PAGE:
November 29, 2012

Capital District OTB holds its own in tough racing business


---- — PLATTSBURGH — Revenues for Capital District OTB remain level despite difficult times in the horse-racing business.

“For us to stay level is actually pretty good, but we’ve had to do a lot to get there,” said Sherm Hamel, Clinton County’s Capital District OTB representative.

Capital District OTB covers 16 counties, including Clinton, Essex and Franklin, plus the City of Schenectady. The counties share revenue taken in on bets based on a formula that factors in the amount of bets made in a county and its population.


During his recent report to county legislators, Hamel said Clinton County could expect to get about $75,000 in revenue from Capital OTB for 2013, the same amount as 2012.

Hamel said that while the handle has been up about 1.5 percent in 2012, expenses have also been up. As a result, expenditures had to be trimmed in the form of workers being cut and OTB betting sites closed.

The small parlor on Smithfield Boulevard in the Town of Plattsburgh was closed last year in a cost-saving move.

“It just wasn’t making any money,” Hamel said.

Capital District OTB employed about 450 workers in 2007, and now it has only about 250.

“You have to cut expenses, and we’ve done that, and that is why we have been able to stay profitable,” Hamel said.

While the handle may be up, OTB must pay each track whose races they carry and the jockeys.

“Everybody gets their cut,” Hamel said.


Another factor, Hamel said, is an antiquated deal between OTB and Saratoga Harness Track. Several years ago, OTB agreed to pay Saratoga a portion of its handle for the rights to feature Saratoga races at OTB parlors.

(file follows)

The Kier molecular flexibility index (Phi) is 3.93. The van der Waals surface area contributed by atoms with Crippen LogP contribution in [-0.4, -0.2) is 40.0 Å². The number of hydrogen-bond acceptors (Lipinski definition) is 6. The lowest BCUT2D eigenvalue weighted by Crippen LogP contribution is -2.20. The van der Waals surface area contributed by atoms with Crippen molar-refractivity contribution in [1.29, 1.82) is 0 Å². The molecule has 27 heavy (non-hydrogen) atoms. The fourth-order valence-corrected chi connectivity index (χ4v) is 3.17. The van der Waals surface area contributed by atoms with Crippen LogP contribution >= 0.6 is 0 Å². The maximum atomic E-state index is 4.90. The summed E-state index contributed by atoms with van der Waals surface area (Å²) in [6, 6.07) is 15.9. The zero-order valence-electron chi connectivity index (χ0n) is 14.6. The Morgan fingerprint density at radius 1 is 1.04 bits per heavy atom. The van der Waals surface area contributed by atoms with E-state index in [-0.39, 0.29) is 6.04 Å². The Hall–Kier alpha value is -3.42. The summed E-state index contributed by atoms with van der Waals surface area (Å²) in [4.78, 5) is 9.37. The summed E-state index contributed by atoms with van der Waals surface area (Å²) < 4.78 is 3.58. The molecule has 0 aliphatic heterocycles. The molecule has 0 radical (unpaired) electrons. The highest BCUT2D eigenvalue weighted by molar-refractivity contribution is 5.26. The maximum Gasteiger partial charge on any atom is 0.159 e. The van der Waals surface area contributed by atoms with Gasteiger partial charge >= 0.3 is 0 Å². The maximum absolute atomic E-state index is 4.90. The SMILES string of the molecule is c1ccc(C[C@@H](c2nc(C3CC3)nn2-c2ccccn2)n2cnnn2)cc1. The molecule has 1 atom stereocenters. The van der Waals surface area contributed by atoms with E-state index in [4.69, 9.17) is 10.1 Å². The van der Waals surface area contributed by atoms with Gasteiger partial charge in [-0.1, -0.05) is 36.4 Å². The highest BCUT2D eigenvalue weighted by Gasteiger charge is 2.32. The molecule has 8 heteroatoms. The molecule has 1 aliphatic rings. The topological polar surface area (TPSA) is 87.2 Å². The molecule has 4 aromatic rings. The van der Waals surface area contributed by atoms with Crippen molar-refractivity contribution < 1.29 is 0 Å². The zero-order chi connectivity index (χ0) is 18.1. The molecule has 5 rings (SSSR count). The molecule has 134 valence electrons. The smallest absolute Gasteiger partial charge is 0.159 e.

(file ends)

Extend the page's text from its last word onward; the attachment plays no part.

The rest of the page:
“They were worried that nobody would go the track if people could bet those races at OTB,” he explained.

Capital District pays Saratoga about $3 million a year, while netting only about $300,000 from the harness races. Hamel said they would like to rework the deal to provide more money for the counties and less for the track.

“If we could get that changed, we would make a lot more money for the counties,” he said.

Capital OTB provides Essex County with about $26,000 per year, according to County Manager Daniel Palmer, and Franklin County is expecting to get about $50,000 in 2013, according to its tentative budget.


In a move to generate more interest in racing — and hopefully, eventually, more revenue for the counties — Capital OTB recently entered into an agreement with Racetrack Television Network to carry Capital OTB’s TV schedule of morning programming to a national television audience via satellite provider DISH Network.

“As a public-benefit corporation, Capital OTB is in the business of making money for the municipalities in our region,” Capital OTB Chairman Marcel “Mickey” Webb, who is from Franklin County, said in a statement.

“The new OTB-TV production studio and the other investments we have made have been accomplished in a very cost-effective manner and will result in more profitable operations and a greater return to our host communities.”

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